The Judicial Panel of Inquiry set up by Osun State Government to look into the disturbance to peace at Sabo Area, Ile-Ife, has treated 285 out of 406 memoranda.
The Chairman of the panel, Justice Moshood Adeigbe, made the disclosure when the team paid a visit to the Ooni of Ife, Oba Adeyeye ogunwusi, in his Palace, on Friday in Ile-Ife.
Adeigbe said that 121complainants refused to show up to defend their complaints, adding that 4 memoranda were later received today.
Adeigbe lauded the Ooni and members of Ife Central working committee for the peaceful period they had in Ile-Ife.
The President Ife Progressive Council, Mr Olajiire Awowoyin, on behalf of the committee, expressed his satisfaction on the way and manner the panel handled the case.
The Secretary of the panel, Bisi Babalola, said the crisis was not an ethic clash, saying the panel rounded up its sitting today, Friday, adding that the comprehensive report would be released soon.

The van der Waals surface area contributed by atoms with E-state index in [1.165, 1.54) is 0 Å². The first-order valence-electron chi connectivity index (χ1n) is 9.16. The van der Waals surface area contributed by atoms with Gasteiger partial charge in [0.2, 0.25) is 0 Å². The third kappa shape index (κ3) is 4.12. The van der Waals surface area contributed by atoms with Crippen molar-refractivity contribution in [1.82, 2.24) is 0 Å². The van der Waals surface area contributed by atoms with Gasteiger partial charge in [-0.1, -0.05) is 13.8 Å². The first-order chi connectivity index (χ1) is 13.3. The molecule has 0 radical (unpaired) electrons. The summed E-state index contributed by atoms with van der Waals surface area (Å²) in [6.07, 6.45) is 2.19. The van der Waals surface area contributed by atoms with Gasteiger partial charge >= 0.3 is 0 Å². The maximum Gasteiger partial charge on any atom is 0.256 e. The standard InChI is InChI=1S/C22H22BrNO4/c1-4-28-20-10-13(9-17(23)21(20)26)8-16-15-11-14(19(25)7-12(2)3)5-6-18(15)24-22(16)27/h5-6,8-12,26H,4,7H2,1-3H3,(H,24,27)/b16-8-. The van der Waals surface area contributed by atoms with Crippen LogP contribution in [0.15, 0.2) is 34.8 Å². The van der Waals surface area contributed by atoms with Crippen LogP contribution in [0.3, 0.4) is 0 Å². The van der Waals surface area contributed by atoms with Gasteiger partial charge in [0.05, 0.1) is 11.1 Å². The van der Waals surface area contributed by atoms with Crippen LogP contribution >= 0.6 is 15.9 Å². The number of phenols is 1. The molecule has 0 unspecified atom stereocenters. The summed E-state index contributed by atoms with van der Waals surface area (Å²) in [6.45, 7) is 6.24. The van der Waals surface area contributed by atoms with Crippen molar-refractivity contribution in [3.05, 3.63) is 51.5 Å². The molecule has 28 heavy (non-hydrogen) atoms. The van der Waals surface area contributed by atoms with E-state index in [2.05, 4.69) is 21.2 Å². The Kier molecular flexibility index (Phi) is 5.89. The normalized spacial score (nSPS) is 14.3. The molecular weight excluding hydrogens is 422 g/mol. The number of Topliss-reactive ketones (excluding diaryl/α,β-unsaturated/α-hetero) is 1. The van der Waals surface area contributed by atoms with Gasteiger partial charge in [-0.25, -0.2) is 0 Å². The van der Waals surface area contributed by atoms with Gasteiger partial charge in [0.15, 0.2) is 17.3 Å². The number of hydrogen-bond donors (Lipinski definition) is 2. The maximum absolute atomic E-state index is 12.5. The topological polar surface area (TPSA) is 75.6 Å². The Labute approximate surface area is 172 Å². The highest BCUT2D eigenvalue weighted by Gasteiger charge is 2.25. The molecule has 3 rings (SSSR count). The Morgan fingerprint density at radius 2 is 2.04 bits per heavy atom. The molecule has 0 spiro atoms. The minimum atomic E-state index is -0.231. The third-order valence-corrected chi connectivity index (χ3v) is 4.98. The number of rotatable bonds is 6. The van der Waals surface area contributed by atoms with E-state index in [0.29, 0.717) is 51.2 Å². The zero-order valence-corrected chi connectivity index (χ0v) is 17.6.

In his remarks, the Ooni of Ife, Oba Ogunwusi, who was represented by his Obalufe of Ife Kingdom, Oba Idowu Adediwura, commended the team for the effective work done and prayed for their success in all ramifications.
The News Agency of Nigeria (NAN), reports that the panel started sitting on April 19.
The clash between the Yoruba and Hausa communities in Sabo area of Ile-Ife in March witnessed the death of some people and destruction to property.
Immediately after the violence, leaders of Yoruba, Hausa and Igbo indigenes residing in Ile-Ife, called for an end to ethnic clashes in the ancient city.
They spoke at a news conference organised by the Ife Progressive Forum/Action Council in Ile-Ife.
The Seriki Hausawa of Ife, Abubakar Madagali, said the disturbance which momentarily eroded the peace of the ancient city was unnecessary.
Madagali said many of his subjects suffered colossal losses, adding that some had died and many more sustained injuries.
The leader of the Hausa community said authorities concerned must step up efforts to resolve the crisis without delay.
He added that “we initially came here to seek for greener pastures, but Ife has now become our home.
“It latest crisis was not a clash between us and the Yorubas, instead, it was a misunderstanding between some persons.”
But the government set up the inquiry to find a lasting solution to violence in the ancient city. (NAN)